Abuse of Power and insidious evil inherent in human nature, apparently. It takes many forms. You’ve all had run-ins with or heard tales of property owner’s organization member gone wild. Some ‘Joe Some” with too much time on his hands, gets elected to a subdivision restrictions board, looks up some obscure sections of the subdivision deed restrictions and harasses a “minding his own business” property owner about not filing for a permit from the deed restrictions committee before painting his mailbox.
Or another one we’ve all had experiences with is the dreaded “Speed Trap” Abuse of Power where some small town police force, under the guise of “public safety” rips off hundreds of “minding their own business” motorists for going 5 miles an hour over the speed limit. We’ve all thought that we wish we could tell the “out of control cop” that we’d rather he be apprehending some murderer, rapist, child molester or dope dealer rather than raising funds for the local JP.
For years I’ve been hearing stories about an “Abuse of Power” related to fishing, tournament fishing to be exact. Every time I’ve gone to Amistad, for the past few years I’ve heard some very strange stories. It seems the head park ranger at Lake Amistad has a dislike for tournament anglers.
I’ve been hearing tales of harassing tournament fishermen. The Diablo East boat ram has a law against riding in your boat as it is towed up the ramp, when taking it off the lake. This is the only boat ramp in the state with such a law. In fact, I’ve fished in allot of states and have never encountered such a law in any of them. In over 20 years of bass fishing I’ve never heard of anyone falling out of a boat while sitting in it as it’s towed up the ramp. In over 20 years of writing about fishing I’ve never talked with anyone who’s ever heard of anyone falling out of a boat while riding in it up a boat ramp. How could safety be an issue at Amistad? Sounds like a “personal problem” to me.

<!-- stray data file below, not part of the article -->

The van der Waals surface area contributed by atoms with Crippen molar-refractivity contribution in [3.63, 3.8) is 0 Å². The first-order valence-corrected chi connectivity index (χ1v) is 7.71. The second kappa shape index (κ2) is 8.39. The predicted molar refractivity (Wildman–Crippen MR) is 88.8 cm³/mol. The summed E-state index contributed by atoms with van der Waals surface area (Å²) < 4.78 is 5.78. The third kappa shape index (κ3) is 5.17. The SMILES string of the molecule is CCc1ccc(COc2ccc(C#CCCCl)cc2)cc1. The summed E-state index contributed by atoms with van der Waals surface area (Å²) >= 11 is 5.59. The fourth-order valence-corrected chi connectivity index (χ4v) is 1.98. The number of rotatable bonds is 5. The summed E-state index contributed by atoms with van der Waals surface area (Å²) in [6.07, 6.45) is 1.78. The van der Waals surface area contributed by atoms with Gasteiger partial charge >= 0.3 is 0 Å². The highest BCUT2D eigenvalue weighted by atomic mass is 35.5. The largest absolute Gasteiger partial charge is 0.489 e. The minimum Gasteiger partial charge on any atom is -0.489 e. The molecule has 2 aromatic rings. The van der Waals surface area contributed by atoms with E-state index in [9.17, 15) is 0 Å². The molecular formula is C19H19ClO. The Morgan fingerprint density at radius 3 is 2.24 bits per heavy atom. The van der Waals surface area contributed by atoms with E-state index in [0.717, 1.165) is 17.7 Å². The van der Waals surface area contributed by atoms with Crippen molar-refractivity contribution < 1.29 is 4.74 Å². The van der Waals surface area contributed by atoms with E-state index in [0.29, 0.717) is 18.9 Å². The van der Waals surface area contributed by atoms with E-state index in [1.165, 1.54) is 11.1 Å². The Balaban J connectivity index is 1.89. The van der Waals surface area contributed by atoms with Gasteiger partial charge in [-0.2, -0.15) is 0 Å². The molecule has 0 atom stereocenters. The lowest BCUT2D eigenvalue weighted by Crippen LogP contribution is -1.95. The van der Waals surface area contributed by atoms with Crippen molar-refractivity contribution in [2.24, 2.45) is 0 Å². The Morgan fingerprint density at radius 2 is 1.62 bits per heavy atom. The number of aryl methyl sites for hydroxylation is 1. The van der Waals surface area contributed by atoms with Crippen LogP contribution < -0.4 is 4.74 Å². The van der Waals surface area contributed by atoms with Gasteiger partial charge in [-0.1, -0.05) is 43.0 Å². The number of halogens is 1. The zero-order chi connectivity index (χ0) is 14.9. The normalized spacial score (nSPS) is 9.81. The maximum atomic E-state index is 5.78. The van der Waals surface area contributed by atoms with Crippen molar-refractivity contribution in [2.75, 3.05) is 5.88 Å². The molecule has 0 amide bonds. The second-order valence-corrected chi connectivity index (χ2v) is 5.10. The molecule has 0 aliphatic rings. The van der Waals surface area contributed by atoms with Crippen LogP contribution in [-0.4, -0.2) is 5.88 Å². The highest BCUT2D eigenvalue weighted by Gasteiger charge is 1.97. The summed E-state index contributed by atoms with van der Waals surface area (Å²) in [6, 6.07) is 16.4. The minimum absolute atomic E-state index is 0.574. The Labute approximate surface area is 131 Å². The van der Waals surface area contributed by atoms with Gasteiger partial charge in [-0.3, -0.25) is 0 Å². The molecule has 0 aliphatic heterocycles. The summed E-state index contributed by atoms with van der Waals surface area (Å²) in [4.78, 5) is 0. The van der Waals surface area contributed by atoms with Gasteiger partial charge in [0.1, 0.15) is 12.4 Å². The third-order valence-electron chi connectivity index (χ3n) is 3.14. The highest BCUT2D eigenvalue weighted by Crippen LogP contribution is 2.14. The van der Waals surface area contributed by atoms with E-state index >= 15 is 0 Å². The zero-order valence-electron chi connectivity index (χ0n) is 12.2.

Another example of “Abuse of Power,” even more obvious, was during the shut-down of the federal government a few years ago over the budget crisis in Washington D.C. During the shut-down the park ranger at Amistad closed the boat ramps, an understandable move, but bad enough in itself. There also were numerous reports of his traveling around the lake barricading off other boat ramps, not run by the National Park Service, in effect trying to close the entire lake to access by anglers. An “Abuse of Power?” You tell me.
Here’s the “straw that got my goat.” No the guys really gone berserk!!!! He is enacting a law that requires tournament anglers to get a special permit to hold a fishing tournament. If a group of employees from Southwest Research want to have a company fishing tournament on Lake Amistad they have to get a special permit. Not only that but he wants to tell them where, on the lake they can and can’t fish, what time of year they can have tournaments and I can’t remember what else, the list is so long.
Here’s a guy with a personal grudge against tournament anglers that is using the power of his government office to create special restrictions on tournament fishing. If that’s not a classic case of “you know what by now” then I’ll eat my Skeeter cap on his “highly restricted boat ramp.”
Now I want to issue a challenge to you limp-wristed tournament types to take 10 minutes out of your busy schedule of untangling melted buzz bat skirts, to write a letter of protest to responsible government officials listed below. Your cards and letter will make a difference.
Director, National Park Service, P.O. Box 37127, Washington, DC 20013.
Superintendent, William H. Sontag, HCR 3, Box 5J, Del Rio, TX 78840-9350. Email: AMIS_Superintendent@nps.gov
Kay Bailey Hutchinson
283 Russell, Senate Office Bldg.
Washington, D.C. 20510
283 Russell, Senate Office Bldg.
Washington, D.C. 20510 – Lake Havasu
– Lake Havasu